In its decision, the CNIL has provided important information in that regard. It considered that there was no “Lead Authority,” as the entity Google Ireland Limited could not be considered as Google’s main place of business in the EU, although Google argued that Google Ireland Limited is the registered office of Google in the EU with more than 3,000 employees and that it has control over the group’s operations all over the EU since 2003. The CNIL finally retained its jurisdiction, as it considered not to be proven that Google Ireland Limited had decision-making powers, notably in view of the processing operations covered by the privacy policy provided to the users.

Through this strict interpretation of the concept of “Lead Authority,” the CNIL shows it is committed to fight against any “forum shopping” phenomenon within the EU and that it will concretely control whether the entity designated by the company as the main establishment has the necessary characteristics, pursuant to criteria the GDPR has set. The CNIL also insisted on the importance of the principle of cooperation between data protection authorities, as the CNIL communicated the complaints to other data protection authorities after receiving them. In any event, international regulators will have to reconsider their approach as the identification of their Lead Authority in light of this decision. The number of procedural arguments withdrawn by the CNIL in the present case should be seen as an incentive to carefully weight this identification process.

A far-reaching control of the measures implemented to inform users and collect their consent

To the merits of the decision, the CNIL is showing willingness to implement a far-reaching control over Google’s services. It is striking to note that the control the CNIL has implemented over GDPR compliance is very broad and that it took place, not only on the Android operating system, but also on Google accounts, whereas these are separate services with different processing activities. Moreover, it has to be noted that Google had taken steps to inform each new user on the way its data will be used, as the decision outlines that measures had already been implemented by Google, particularly regarding documentation and configuration options. For instance, the possibility to change the privacy settings and different configuration tools were offered to users.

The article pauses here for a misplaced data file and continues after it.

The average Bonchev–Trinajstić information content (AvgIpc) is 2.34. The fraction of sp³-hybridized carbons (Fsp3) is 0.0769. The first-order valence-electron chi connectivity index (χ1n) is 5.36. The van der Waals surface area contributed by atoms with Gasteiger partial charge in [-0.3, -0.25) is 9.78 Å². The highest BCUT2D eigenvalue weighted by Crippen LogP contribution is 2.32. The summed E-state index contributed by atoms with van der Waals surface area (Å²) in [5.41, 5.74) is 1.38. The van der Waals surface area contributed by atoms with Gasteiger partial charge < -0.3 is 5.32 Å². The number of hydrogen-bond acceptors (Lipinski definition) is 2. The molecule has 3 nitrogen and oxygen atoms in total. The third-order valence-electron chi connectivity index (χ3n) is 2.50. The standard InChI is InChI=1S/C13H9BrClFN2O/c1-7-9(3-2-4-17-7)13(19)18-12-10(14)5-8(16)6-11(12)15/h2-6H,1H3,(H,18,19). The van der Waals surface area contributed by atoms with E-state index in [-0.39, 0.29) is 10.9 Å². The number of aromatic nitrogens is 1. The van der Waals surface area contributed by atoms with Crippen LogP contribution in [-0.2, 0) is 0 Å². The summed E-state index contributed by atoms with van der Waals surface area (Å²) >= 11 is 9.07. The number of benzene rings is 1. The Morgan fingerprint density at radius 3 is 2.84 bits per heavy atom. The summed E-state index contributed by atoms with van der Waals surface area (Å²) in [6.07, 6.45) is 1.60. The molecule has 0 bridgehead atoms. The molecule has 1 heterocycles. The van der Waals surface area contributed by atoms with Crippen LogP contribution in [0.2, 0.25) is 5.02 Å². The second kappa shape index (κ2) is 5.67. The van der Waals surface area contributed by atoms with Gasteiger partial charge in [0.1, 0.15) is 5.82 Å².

However, according to the CNIL, the information provided was not clear and intelligible whereas the processing operations were considered as significant and intrusive. The CNIL criticized that the relevant information would only be accessible after several steps, sometimes involving up to five or six positive actions by the user. It pointed to the marketing ads or geotracking in particular. The CNIL stated that the clear and comprehensible nature of the information provided has to be assessed, taking into account the nature of each processing operation and its effect on data subjects. For instance, this means providing the user with a first and direct overview of the different processings and of their purposes since the creation of the user’s account.